The instinct to brake when a huge vehicle buzzes you like that is hard to overcome. I don't know which is safer, really; braking involves a marginal loss of momentum and therefore control over straight travel, but on the sort of bad pavement you've got on Bank Street, the chance of hitting a pothole or drainage grate if you keep going at speed while the truck is screaming past you is frightening.

At any rate, I almost never have the chance to catch up to the people that do this kind of thing and get their license plate. But in this case, I caught up to the truck at the next light. It was being operated by Grant Transport, and the license plate on the trailer (though not the cab) was 870 35R. I know this, because I repeated the license number to myself the whole way home, and as soon as I had reached my building and was waiting by the elevators, I pulled out my phone to call them and report their driver.

I regret this: on the first ring, I hung up. Be honest, I thought to myself, do you really think they'll care? What are you going to report, dangerous driving? They'll just think you're a whining cyclist, or they won't believe that the truck was as close as it was, or they'll dismiss the whole thing, or the receptionist won't have a procedure for reporting this kind of thing. I don't have the cab number.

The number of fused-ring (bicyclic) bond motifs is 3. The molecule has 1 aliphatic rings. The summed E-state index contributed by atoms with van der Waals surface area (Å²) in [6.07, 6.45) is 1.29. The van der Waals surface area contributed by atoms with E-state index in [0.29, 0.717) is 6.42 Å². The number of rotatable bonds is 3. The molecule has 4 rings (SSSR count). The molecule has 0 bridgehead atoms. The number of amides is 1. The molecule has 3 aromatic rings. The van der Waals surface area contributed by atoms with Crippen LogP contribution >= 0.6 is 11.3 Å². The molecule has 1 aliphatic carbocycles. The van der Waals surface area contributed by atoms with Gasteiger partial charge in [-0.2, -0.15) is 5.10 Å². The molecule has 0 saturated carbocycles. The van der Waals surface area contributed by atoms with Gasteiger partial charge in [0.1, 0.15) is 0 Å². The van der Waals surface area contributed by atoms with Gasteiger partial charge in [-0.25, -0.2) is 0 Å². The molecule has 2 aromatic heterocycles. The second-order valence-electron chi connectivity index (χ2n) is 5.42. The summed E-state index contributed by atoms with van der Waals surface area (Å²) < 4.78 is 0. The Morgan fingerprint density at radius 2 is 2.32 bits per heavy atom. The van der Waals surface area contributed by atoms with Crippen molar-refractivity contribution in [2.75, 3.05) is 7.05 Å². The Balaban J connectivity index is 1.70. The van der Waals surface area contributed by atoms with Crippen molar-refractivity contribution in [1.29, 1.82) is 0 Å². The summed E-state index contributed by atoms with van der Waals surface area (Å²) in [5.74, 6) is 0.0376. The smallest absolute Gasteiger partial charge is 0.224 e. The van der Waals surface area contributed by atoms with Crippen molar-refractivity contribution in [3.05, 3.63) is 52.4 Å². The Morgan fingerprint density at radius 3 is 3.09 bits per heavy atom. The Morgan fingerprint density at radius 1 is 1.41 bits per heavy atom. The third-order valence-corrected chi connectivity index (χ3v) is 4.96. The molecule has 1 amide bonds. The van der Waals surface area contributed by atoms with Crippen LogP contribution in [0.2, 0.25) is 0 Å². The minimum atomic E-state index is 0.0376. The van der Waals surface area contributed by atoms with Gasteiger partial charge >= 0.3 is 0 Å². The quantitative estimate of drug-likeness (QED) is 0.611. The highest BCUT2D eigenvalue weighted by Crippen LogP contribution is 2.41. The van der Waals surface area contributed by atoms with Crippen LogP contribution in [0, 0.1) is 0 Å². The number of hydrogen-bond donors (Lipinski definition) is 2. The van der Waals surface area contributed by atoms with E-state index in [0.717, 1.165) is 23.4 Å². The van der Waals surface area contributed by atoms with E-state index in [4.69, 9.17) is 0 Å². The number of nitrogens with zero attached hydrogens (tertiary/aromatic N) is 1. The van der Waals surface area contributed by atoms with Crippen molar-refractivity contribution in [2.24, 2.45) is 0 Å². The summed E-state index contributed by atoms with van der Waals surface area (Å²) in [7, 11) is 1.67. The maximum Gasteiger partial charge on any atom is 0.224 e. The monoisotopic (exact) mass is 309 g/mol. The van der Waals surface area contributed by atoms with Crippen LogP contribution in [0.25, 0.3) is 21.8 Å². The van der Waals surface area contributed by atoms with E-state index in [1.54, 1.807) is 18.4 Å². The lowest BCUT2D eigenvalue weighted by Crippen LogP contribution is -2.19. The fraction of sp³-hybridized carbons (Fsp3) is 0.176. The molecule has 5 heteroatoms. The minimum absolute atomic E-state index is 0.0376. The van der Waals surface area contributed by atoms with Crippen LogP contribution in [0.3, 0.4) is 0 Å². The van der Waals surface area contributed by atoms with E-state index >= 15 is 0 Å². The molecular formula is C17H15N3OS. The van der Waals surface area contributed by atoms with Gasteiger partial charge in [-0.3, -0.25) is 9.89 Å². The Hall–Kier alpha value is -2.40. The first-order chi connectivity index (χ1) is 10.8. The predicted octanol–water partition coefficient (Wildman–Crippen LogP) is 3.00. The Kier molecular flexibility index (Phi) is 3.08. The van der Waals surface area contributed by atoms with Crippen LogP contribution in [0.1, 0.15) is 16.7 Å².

So I hung up. I regret that. But it's hard to make those calls: I tried it once with Capital Cab. The dispatcher listened to my shaking account, and then told me to call 311, and I didn't have a license plate number or any way of identifying the cab, so I figured 311 wouldn't be able to do anything anyway. I felt like my fear and anger were being dismissed. So this time around, I didn't even call Grant Transport. Although, now that I've written this, I just might. In fact, I should probably just call the police. Hey - at least this one time I actually got a plate number: I should use it.

Thursday, May 3, 2012

Sure, they're pretty...

I randomly stumbled across these this evening. (Weird things wash up on my Internet shoreline.)

These are helmets created by a designer called Coyle. Tree Piece Helmets, they're called. I think they're gorgeous (check out his site for some more pics) but something makes me wonder how safe they are. I had it pretty much drilled into me that bike helmets were made to break up on impact, like the crumple zone of a car. I used my bike helmet for rock climbing, reluctantly, for a couple of months, and it freaked me out before I went out and got a separate helmet to climb in, one that was much more like a hard hat and would stand up better to falling rocks and impact with cliffsides. Bike helmets are for reducing force without transferring it to your body: climbing helmets are for resisting pinpoint impact.

Anyway, wood seems to me to have way more potential for unexpected flaws, weaknesses and break points. It doesn't disintegrate like a bike helmet, and it would certainly get dinged up to hell if I wore one of these climbing - at least I assume so.

Yet they're gorgeous. And according to the maker, they've actually been tested and found to be up to standard. Now the question is, who's got $350 for a helmet?